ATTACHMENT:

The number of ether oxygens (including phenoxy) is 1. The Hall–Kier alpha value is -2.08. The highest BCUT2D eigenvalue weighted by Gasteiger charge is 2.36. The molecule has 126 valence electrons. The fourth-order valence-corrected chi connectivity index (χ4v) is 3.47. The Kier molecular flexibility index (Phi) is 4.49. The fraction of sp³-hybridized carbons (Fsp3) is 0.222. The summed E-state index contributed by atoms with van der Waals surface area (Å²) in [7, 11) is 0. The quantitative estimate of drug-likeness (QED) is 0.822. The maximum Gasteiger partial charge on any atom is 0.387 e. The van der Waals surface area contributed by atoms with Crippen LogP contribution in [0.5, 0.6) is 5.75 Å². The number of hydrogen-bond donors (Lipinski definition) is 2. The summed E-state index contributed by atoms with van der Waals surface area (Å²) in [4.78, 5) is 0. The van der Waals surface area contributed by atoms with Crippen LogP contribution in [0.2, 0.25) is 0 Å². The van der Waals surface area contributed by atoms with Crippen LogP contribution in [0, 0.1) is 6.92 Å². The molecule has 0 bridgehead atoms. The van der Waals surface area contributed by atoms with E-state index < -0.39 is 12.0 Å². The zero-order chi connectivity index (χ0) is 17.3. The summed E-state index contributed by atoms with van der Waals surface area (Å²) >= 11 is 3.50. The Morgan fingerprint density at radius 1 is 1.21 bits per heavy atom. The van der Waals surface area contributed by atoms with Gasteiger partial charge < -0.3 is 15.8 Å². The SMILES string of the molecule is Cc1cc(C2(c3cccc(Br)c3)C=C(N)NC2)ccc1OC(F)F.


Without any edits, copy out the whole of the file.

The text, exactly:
The number of ether oxygens (including phenoxy) is 1. The Hall–Kier alpha value is -2.08. The highest BCUT2D eigenvalue weighted by Gasteiger charge is 2.36. The molecule has 126 valence electrons. The fourth-order valence-corrected chi connectivity index (χ4v) is 3.47. The Kier molecular flexibility index (Phi) is 4.49. The fraction of sp³-hybridized carbons (Fsp3) is 0.222. The summed E-state index contributed by atoms with van der Waals surface area (Å²) in [7, 11) is 0. The quantitative estimate of drug-likeness (QED) is 0.822. The maximum Gasteiger partial charge on any atom is 0.387 e. The van der Waals surface area contributed by atoms with Crippen LogP contribution in [0.5, 0.6) is 5.75 Å². The number of hydrogen-bond donors (Lipinski definition) is 2. The summed E-state index contributed by atoms with van der Waals surface area (Å²) in [4.78, 5) is 0. The van der Waals surface area contributed by atoms with Crippen LogP contribution in [0.2, 0.25) is 0 Å². The van der Waals surface area contributed by atoms with Crippen LogP contribution in [0, 0.1) is 6.92 Å². The molecule has 0 bridgehead atoms. The van der Waals surface area contributed by atoms with E-state index < -0.39 is 12.0 Å². The zero-order chi connectivity index (χ0) is 17.3. The summed E-state index contributed by atoms with van der Waals surface area (Å²) >= 11 is 3.50. The Morgan fingerprint density at radius 1 is 1.21 bits per heavy atom. The van der Waals surface area contributed by atoms with Gasteiger partial charge < -0.3 is 15.8 Å². The SMILES string of the molecule is Cc1cc(C2(c3cccc(Br)c3)C=C(N)NC2)ccc1OC(F)F.